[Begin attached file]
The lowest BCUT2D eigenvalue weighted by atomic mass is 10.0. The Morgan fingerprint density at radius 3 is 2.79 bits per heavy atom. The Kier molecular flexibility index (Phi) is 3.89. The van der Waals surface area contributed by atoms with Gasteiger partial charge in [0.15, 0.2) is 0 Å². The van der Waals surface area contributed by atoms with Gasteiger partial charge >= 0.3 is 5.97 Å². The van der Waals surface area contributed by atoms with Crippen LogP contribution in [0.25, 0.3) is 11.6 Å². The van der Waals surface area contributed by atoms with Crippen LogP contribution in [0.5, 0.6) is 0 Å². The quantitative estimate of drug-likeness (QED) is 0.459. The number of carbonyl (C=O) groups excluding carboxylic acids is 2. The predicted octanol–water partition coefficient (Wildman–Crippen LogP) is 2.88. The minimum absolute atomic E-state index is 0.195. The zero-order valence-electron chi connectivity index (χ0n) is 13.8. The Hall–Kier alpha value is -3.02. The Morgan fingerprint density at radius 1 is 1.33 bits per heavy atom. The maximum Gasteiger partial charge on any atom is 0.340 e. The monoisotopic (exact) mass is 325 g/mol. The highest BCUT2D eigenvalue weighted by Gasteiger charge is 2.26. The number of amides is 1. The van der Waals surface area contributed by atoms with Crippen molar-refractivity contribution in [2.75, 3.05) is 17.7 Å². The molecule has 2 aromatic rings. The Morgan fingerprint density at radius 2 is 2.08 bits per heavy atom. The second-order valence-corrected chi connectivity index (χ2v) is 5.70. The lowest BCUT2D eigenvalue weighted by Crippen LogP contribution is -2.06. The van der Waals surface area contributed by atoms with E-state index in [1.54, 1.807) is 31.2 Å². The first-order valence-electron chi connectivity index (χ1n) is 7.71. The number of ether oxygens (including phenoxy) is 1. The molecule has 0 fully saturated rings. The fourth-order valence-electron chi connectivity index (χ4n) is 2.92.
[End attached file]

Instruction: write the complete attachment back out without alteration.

The lowest BCUT2D eigenvalue weighted by atomic mass is 10.0. The Morgan fingerprint density at radius 3 is 2.79 bits per heavy atom. The Kier molecular flexibility index (Phi) is 3.89. The van der Waals surface area contributed by atoms with Gasteiger partial charge in [0.15, 0.2) is 0 Å². The van der Waals surface area contributed by atoms with Gasteiger partial charge >= 0.3 is 5.97 Å². The van der Waals surface area contributed by atoms with Crippen LogP contribution in [0.25, 0.3) is 11.6 Å². The van der Waals surface area contributed by atoms with Crippen LogP contribution in [0.5, 0.6) is 0 Å². The quantitative estimate of drug-likeness (QED) is 0.459. The number of carbonyl (C=O) groups excluding carboxylic acids is 2. The predicted octanol–water partition coefficient (Wildman–Crippen LogP) is 2.88. The minimum absolute atomic E-state index is 0.195. The zero-order valence-electron chi connectivity index (χ0n) is 13.8. The Hall–Kier alpha value is -3.02. The Morgan fingerprint density at radius 1 is 1.33 bits per heavy atom. The maximum Gasteiger partial charge on any atom is 0.340 e. The monoisotopic (exact) mass is 325 g/mol. The highest BCUT2D eigenvalue weighted by Gasteiger charge is 2.26. The number of amides is 1. The van der Waals surface area contributed by atoms with Crippen molar-refractivity contribution in [2.75, 3.05) is 17.7 Å². The molecule has 2 aromatic rings. The Morgan fingerprint density at radius 2 is 2.08 bits per heavy atom. The second-order valence-corrected chi connectivity index (χ2v) is 5.70. The lowest BCUT2D eigenvalue weighted by Crippen LogP contribution is -2.06. The van der Waals surface area contributed by atoms with E-state index in [1.54, 1.807) is 31.2 Å². The first-order valence-electron chi connectivity index (χ1n) is 7.71. The number of ether oxygens (including phenoxy) is 1. The molecule has 0 fully saturated rings. The fourth-order valence-electron chi connectivity index (χ4n) is 2.92.